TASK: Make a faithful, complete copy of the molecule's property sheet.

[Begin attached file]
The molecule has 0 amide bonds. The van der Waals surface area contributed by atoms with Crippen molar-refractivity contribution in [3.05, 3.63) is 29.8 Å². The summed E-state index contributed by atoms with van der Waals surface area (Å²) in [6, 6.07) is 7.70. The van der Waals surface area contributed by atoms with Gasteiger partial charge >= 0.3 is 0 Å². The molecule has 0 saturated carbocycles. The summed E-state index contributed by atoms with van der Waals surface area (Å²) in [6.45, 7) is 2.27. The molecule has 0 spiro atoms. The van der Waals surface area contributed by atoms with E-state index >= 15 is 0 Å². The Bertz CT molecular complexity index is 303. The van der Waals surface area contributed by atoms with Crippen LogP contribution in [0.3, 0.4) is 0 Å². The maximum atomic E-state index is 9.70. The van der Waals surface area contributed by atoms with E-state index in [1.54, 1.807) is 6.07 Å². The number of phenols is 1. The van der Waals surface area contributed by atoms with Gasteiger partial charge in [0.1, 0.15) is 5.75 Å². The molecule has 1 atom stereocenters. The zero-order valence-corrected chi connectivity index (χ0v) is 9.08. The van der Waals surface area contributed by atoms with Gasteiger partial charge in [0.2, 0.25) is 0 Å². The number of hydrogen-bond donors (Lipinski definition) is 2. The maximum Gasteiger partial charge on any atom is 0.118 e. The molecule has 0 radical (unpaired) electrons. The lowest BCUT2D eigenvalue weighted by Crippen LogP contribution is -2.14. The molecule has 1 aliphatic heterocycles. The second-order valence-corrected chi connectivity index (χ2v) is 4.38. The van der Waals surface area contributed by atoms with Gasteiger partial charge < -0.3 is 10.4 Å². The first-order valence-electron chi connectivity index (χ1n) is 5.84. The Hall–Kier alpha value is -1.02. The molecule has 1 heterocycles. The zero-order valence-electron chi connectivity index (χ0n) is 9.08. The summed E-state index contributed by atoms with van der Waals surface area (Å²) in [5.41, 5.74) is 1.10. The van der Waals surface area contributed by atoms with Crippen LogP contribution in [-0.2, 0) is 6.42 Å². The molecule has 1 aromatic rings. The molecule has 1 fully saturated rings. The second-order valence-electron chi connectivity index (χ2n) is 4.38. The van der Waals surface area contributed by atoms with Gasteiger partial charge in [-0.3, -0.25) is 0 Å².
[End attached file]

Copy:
The molecule has 0 amide bonds. The van der Waals surface area contributed by atoms with Crippen molar-refractivity contribution in [3.05, 3.63) is 29.8 Å². The summed E-state index contributed by atoms with van der Waals surface area (Å²) in [6, 6.07) is 7.70. The van der Waals surface area contributed by atoms with Gasteiger partial charge >= 0.3 is 0 Å². The molecule has 0 saturated carbocycles. The summed E-state index contributed by atoms with van der Waals surface area (Å²) in [6.45, 7) is 2.27. The molecule has 0 spiro atoms. The van der Waals surface area contributed by atoms with E-state index >= 15 is 0 Å². The Bertz CT molecular complexity index is 303. The van der Waals surface area contributed by atoms with Crippen LogP contribution in [0.3, 0.4) is 0 Å². The maximum atomic E-state index is 9.70. The van der Waals surface area contributed by atoms with E-state index in [1.54, 1.807) is 6.07 Å². The number of phenols is 1. The van der Waals surface area contributed by atoms with Gasteiger partial charge in [0.1, 0.15) is 5.75 Å². The molecule has 1 atom stereocenters. The zero-order valence-corrected chi connectivity index (χ0v) is 9.08. The van der Waals surface area contributed by atoms with Gasteiger partial charge in [0.2, 0.25) is 0 Å². The number of hydrogen-bond donors (Lipinski definition) is 2. The maximum Gasteiger partial charge on any atom is 0.118 e. The molecule has 0 radical (unpaired) electrons. The lowest BCUT2D eigenvalue weighted by Crippen LogP contribution is -2.14. The molecule has 1 aliphatic heterocycles. The second-order valence-corrected chi connectivity index (χ2v) is 4.38. The van der Waals surface area contributed by atoms with Gasteiger partial charge < -0.3 is 10.4 Å². The first-order valence-electron chi connectivity index (χ1n) is 5.84. The Hall–Kier alpha value is -1.02. The molecule has 1 heterocycles. The zero-order valence-electron chi connectivity index (χ0n) is 9.08. The summed E-state index contributed by atoms with van der Waals surface area (Å²) in [5.41, 5.74) is 1.10. The van der Waals surface area contributed by atoms with Crippen LogP contribution in [-0.2, 0) is 6.42 Å². The molecule has 1 aromatic rings. The molecule has 1 fully saturated rings. The second-order valence-electron chi connectivity index (χ2n) is 4.38. The van der Waals surface area contributed by atoms with Gasteiger partial charge in [-0.3, -0.25) is 0 Å².